Miami-Dade County

Miami commissioners expected to decide Ultra’s future on Virginia Key in May

Thousands leaving Ultra chose between long lines or walking over Rickenbacker Causeway

Tens of thousands of festival goers chose to leave Ultra Music Festival by waiting in long lines for transportation or walking more than 3 miles over the Rickenbacker Causeway in Virginia Key, Florida on Sunday, March 31, 2019.
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Tens of thousands of festival goers chose to leave Ultra Music Festival by waiting in long lines for transportation or walking more than 3 miles over the Rickenbacker Causeway in Virginia Key, Florida on Sunday, March 31, 2019.

Decision day is set for Ultra Music Festival’s future on Virginia Key.

Miami commissioners will hold a public hearing May 9 to decide if the marquee electronic dance music festival can stay on the island for another year. The three-day festival debuted at two venues on Virginia Key at the end of March, the first time in nearly two decades Ultra was held somewhere other than Miami’s downtown waterfront.

Two weeks after Ultra’s rocky debut on the island, festival planners and city administrators have entered a two-month period where either side can revoke the agreement that gives the event license to use two sites on Virginia Key, the lot outside Miami Marine Stadium and a section of Virginia Key Beach Park. Ultra organizers have already publicly stated they want to return.

Some commissioners’ positions were pretty clear during Thursday’s commission meeting. Commissioner Joe Carollo read a series of emails from Miami residents who complained about the bass carrying across the water onto Miami’s mainland.

“My main reason why I’m going to oppose extending this contract is because of our residents,” he said.

Carollo was instrumental in killing Ultra’s chances of staying in Bayfront Park last year, negotiating a new contract for the festival to stay in its longtime home and then rejecting the deal on the day of the vote, citing downtown residents’ complaints.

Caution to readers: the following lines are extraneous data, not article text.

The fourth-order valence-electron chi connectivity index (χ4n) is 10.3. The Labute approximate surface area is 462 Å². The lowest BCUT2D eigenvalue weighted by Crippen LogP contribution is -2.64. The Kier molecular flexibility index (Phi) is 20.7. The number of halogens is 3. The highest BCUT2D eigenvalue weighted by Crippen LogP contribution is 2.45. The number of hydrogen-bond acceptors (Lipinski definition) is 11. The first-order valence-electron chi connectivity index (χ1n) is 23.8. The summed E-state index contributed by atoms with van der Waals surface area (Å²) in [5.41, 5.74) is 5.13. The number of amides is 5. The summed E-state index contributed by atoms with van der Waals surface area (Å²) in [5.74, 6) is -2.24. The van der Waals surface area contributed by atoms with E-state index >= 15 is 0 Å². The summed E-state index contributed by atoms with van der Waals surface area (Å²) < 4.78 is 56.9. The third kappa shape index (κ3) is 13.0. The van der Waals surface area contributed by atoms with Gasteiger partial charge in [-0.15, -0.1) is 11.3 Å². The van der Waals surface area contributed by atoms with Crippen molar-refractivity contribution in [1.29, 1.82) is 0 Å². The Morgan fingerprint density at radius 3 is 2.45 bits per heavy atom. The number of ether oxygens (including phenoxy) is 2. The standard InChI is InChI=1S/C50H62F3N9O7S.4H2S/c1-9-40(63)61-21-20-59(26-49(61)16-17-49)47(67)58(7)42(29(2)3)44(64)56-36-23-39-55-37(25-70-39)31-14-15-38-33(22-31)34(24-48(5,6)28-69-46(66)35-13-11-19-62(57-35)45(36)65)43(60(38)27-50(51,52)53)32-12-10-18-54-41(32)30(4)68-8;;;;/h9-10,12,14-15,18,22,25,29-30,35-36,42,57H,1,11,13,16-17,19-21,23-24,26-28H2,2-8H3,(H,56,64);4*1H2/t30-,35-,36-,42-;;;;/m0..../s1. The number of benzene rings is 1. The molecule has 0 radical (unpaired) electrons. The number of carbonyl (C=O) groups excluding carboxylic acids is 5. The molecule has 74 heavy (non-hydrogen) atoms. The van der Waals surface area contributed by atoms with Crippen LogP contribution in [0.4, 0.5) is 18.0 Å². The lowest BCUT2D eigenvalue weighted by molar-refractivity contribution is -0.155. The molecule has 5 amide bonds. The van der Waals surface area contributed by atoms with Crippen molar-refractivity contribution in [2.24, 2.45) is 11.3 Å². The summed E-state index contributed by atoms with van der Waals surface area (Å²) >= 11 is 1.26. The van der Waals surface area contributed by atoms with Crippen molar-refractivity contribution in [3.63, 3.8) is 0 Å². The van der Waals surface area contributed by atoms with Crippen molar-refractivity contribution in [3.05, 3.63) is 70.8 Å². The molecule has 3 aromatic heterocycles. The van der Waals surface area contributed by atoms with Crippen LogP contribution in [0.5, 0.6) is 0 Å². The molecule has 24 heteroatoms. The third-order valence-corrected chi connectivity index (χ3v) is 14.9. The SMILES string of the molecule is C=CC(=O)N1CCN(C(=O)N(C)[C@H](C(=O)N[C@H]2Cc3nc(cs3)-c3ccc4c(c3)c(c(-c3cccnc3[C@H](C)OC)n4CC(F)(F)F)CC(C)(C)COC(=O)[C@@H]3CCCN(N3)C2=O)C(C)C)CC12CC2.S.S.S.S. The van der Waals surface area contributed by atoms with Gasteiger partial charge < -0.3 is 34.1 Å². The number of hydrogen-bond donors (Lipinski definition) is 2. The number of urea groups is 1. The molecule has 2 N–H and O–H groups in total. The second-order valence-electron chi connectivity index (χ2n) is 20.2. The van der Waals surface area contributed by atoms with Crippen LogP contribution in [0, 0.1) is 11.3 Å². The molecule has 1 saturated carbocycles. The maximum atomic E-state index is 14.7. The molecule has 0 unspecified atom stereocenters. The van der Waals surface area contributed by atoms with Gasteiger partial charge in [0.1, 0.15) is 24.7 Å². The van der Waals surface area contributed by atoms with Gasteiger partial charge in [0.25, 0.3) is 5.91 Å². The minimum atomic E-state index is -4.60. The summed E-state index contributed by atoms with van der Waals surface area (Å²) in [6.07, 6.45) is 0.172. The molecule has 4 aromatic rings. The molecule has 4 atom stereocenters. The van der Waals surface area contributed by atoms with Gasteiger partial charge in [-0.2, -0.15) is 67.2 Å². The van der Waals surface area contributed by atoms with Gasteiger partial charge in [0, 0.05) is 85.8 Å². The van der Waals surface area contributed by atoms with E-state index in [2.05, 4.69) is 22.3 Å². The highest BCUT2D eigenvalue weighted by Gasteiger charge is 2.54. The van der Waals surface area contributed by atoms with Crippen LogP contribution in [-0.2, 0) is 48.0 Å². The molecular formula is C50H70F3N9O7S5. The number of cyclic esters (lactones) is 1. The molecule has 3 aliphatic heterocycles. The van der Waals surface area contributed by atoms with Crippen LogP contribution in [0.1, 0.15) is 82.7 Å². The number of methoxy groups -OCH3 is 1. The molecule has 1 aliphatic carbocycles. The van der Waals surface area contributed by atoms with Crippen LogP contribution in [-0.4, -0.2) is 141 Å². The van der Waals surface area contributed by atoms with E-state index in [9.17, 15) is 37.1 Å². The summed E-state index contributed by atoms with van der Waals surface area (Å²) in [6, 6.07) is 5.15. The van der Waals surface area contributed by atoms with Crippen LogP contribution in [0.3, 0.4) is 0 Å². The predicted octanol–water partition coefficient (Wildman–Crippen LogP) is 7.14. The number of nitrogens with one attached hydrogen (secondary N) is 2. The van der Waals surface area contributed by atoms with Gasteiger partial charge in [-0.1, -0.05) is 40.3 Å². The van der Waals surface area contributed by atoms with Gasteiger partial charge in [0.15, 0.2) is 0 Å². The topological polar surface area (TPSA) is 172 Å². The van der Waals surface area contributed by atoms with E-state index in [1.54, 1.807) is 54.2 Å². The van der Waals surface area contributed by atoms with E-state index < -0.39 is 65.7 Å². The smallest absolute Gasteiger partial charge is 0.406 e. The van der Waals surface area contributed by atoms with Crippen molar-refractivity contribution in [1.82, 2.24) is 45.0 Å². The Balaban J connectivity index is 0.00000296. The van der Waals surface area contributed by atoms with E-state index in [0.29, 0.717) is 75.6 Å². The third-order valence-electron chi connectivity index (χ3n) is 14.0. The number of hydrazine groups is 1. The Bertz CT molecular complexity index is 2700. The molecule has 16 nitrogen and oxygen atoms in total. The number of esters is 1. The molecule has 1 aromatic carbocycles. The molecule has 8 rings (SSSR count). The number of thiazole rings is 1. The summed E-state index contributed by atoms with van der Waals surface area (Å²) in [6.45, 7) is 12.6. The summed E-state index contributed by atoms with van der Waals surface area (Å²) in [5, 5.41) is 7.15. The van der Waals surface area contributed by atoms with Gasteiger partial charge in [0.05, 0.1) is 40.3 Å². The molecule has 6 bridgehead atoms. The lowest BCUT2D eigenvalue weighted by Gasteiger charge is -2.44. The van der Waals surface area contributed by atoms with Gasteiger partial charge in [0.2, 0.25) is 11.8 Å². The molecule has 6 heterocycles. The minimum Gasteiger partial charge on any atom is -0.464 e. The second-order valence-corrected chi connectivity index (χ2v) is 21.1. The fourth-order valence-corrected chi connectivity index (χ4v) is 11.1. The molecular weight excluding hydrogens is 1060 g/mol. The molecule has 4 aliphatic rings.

On the other hand, Commissioner Keon Hardemon commended city staffers and Ultra’s organizers for producing a “marvelous” event, despite being given long odds with an abbreviated planning schedule — Ultra’s deal to move to Virginia Key was approved in mid-November.

“I want to say thank you to Ultra,” Hardemon said. “Whatever narrative has been put in the media, this was a tremendously successful event.”

The festival attracted scrutiny after festival-goers complained about long lines and a disorganized exit at the end of the first night of the event. Organizers and police coordinated a more orderly effort on the second and third nights, though Key Biscayne residents have complained that a smoother exit meant a bigger traffic jam on Key Biscayne because of priority given to buses queuing for pickups.

Miami Mayor Francis Suarez and the city’s top administrators want to keep Ultra on Virginia Key, but only if the electronic dance music event’s organizers agree to turn down the bass, end the concert earlier in the night and improve its plan for moving more than 50,000 to and from the island. Suarez outlined his proposed changes at Thursday’s commission meeting, including reducing the maximum number of tickets that can be sold and improvements to the transportation plan.

“The continuation of this event at Virginia Key depends on these issues being significantly improved,” Suarez said. “This goes not just for Ultra but for all related music events.”

Now the decision lies with Miami’s government, which has heard from agitated residents and politicians in both Miami and Key Biscayne, people concerned with Ultra’s impact on Virginia Key’s sensitive environment and proponents who argue the three-day festival is a major economic boon to the city.

Tuesday night, Key Biscayne council members unanimously reaffirmed their opposition to Ultra’s presence on Virginia Key. The council had a range of opinions about Ultra, some deeming it a mere traffic nuisance, and others focusing on lost business and fewer visitors to the county parks on the island.

Environmental activists told elected officials in both Miami and Key Biscayne this week that they are still researching the possible impacts on Virginia Key’s wildlife.

Miami commissioners said they want to widely publicize the May 9 hearing to give all proponents and opponents a chance to speak their piece.

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